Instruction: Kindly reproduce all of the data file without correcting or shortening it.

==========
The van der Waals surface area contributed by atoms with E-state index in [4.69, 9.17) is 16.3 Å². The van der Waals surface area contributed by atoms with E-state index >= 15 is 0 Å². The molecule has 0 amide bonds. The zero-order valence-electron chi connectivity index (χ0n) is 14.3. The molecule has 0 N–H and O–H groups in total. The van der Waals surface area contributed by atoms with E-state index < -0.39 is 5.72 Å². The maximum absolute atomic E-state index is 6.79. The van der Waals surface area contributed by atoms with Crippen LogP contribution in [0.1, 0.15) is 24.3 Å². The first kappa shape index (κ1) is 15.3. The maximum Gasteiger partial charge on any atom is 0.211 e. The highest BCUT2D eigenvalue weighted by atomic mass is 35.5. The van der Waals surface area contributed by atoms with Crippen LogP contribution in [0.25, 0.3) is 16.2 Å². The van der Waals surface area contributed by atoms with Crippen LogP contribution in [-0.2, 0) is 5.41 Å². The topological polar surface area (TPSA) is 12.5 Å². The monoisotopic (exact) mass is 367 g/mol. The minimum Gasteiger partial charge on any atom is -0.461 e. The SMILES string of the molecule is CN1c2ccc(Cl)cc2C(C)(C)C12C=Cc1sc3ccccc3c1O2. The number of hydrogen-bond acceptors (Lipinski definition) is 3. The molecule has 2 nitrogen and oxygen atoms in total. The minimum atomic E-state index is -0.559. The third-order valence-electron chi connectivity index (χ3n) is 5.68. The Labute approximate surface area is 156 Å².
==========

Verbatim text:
The van der Waals surface area contributed by atoms with E-state index in [4.69, 9.17) is 16.3 Å². The van der Waals surface area contributed by atoms with E-state index >= 15 is 0 Å². The molecule has 0 amide bonds. The zero-order valence-electron chi connectivity index (χ0n) is 14.3. The molecule has 0 N–H and O–H groups in total. The van der Waals surface area contributed by atoms with E-state index < -0.39 is 5.72 Å². The maximum absolute atomic E-state index is 6.79. The van der Waals surface area contributed by atoms with Crippen LogP contribution in [0.1, 0.15) is 24.3 Å². The first kappa shape index (κ1) is 15.3. The maximum Gasteiger partial charge on any atom is 0.211 e. The highest BCUT2D eigenvalue weighted by atomic mass is 35.5. The van der Waals surface area contributed by atoms with Crippen LogP contribution in [0.25, 0.3) is 16.2 Å². The van der Waals surface area contributed by atoms with Crippen LogP contribution in [-0.2, 0) is 5.41 Å². The topological polar surface area (TPSA) is 12.5 Å². The monoisotopic (exact) mass is 367 g/mol. The minimum Gasteiger partial charge on any atom is -0.461 e. The SMILES string of the molecule is CN1c2ccc(Cl)cc2C(C)(C)C12C=Cc1sc3ccccc3c1O2. The number of hydrogen-bond acceptors (Lipinski definition) is 3. The molecule has 2 nitrogen and oxygen atoms in total. The minimum atomic E-state index is -0.559. The third-order valence-electron chi connectivity index (χ3n) is 5.68. The Labute approximate surface area is 156 Å².